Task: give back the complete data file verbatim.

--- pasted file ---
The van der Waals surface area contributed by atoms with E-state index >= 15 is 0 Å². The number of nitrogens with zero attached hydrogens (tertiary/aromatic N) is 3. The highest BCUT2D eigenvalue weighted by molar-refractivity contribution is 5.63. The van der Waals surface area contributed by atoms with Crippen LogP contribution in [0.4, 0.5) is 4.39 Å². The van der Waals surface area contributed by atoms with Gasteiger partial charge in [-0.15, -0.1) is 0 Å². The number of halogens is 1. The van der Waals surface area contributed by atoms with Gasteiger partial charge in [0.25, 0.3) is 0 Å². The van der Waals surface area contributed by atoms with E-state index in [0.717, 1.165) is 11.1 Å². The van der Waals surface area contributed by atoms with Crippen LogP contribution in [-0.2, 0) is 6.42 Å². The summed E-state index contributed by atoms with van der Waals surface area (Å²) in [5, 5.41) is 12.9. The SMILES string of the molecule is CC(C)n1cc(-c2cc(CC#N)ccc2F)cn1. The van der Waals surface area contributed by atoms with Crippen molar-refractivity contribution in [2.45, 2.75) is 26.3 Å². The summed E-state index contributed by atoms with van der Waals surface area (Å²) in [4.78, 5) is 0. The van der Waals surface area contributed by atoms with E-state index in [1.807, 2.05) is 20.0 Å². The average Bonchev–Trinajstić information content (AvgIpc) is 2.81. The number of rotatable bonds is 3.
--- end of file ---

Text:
The van der Waals surface area contributed by atoms with E-state index >= 15 is 0 Å². The number of nitrogens with zero attached hydrogens (tertiary/aromatic N) is 3. The highest BCUT2D eigenvalue weighted by molar-refractivity contribution is 5.63. The van der Waals surface area contributed by atoms with Crippen LogP contribution in [0.4, 0.5) is 4.39 Å². The van der Waals surface area contributed by atoms with Gasteiger partial charge in [-0.15, -0.1) is 0 Å². The number of halogens is 1. The van der Waals surface area contributed by atoms with Gasteiger partial charge in [0.25, 0.3) is 0 Å². The van der Waals surface area contributed by atoms with E-state index in [0.717, 1.165) is 11.1 Å². The van der Waals surface area contributed by atoms with Crippen LogP contribution in [-0.2, 0) is 6.42 Å². The summed E-state index contributed by atoms with van der Waals surface area (Å²) in [5, 5.41) is 12.9. The SMILES string of the molecule is CC(C)n1cc(-c2cc(CC#N)ccc2F)cn1. The van der Waals surface area contributed by atoms with Crippen molar-refractivity contribution in [2.45, 2.75) is 26.3 Å². The summed E-state index contributed by atoms with van der Waals surface area (Å²) in [4.78, 5) is 0. The van der Waals surface area contributed by atoms with E-state index in [1.807, 2.05) is 20.0 Å². The average Bonchev–Trinajstić information content (AvgIpc) is 2.81. The number of rotatable bonds is 3.